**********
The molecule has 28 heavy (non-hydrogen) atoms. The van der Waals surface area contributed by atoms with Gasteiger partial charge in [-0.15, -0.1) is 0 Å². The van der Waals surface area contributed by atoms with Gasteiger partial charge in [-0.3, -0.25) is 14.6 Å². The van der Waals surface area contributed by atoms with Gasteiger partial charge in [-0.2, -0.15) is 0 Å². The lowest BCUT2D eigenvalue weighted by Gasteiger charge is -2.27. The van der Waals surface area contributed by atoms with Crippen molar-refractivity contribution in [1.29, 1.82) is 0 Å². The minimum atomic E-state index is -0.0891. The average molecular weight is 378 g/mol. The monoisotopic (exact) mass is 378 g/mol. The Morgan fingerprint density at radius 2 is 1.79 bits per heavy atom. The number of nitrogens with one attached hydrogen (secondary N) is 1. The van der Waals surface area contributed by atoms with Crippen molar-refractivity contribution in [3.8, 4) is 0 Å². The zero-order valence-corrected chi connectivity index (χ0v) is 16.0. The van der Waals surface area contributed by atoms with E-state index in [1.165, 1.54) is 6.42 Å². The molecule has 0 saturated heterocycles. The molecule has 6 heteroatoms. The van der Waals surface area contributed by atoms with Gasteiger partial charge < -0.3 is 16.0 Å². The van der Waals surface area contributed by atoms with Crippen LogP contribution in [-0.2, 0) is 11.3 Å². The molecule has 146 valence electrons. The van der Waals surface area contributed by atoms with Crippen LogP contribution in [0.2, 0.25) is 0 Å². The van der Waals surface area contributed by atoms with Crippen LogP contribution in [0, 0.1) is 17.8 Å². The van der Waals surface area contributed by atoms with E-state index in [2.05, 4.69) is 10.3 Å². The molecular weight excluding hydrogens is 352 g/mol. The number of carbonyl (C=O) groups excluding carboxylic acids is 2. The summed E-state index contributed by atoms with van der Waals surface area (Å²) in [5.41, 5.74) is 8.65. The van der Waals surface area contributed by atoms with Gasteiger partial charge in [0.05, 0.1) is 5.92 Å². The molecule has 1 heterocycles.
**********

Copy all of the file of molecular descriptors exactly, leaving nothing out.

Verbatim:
The molecule has 28 heavy (non-hydrogen) atoms. The van der Waals surface area contributed by atoms with Gasteiger partial charge in [-0.15, -0.1) is 0 Å². The van der Waals surface area contributed by atoms with Gasteiger partial charge in [-0.3, -0.25) is 14.6 Å². The van der Waals surface area contributed by atoms with Gasteiger partial charge in [-0.2, -0.15) is 0 Å². The lowest BCUT2D eigenvalue weighted by Gasteiger charge is -2.27. The van der Waals surface area contributed by atoms with Crippen molar-refractivity contribution in [1.29, 1.82) is 0 Å². The minimum atomic E-state index is -0.0891. The average molecular weight is 378 g/mol. The monoisotopic (exact) mass is 378 g/mol. The Morgan fingerprint density at radius 2 is 1.79 bits per heavy atom. The number of nitrogens with one attached hydrogen (secondary N) is 1. The van der Waals surface area contributed by atoms with Crippen molar-refractivity contribution in [3.8, 4) is 0 Å². The zero-order valence-corrected chi connectivity index (χ0v) is 16.0. The van der Waals surface area contributed by atoms with E-state index in [1.165, 1.54) is 6.42 Å². The molecule has 0 saturated heterocycles. The molecule has 6 heteroatoms. The van der Waals surface area contributed by atoms with Gasteiger partial charge < -0.3 is 16.0 Å². The van der Waals surface area contributed by atoms with Crippen LogP contribution in [-0.2, 0) is 11.3 Å². The molecule has 146 valence electrons. The van der Waals surface area contributed by atoms with Crippen LogP contribution in [0.2, 0.25) is 0 Å². The van der Waals surface area contributed by atoms with Crippen LogP contribution in [0, 0.1) is 17.8 Å². The van der Waals surface area contributed by atoms with E-state index in [2.05, 4.69) is 10.3 Å². The molecular weight excluding hydrogens is 352 g/mol. The number of carbonyl (C=O) groups excluding carboxylic acids is 2. The summed E-state index contributed by atoms with van der Waals surface area (Å²) in [5.41, 5.74) is 8.65. The van der Waals surface area contributed by atoms with Gasteiger partial charge in [0.05, 0.1) is 5.92 Å². The molecule has 1 heterocycles.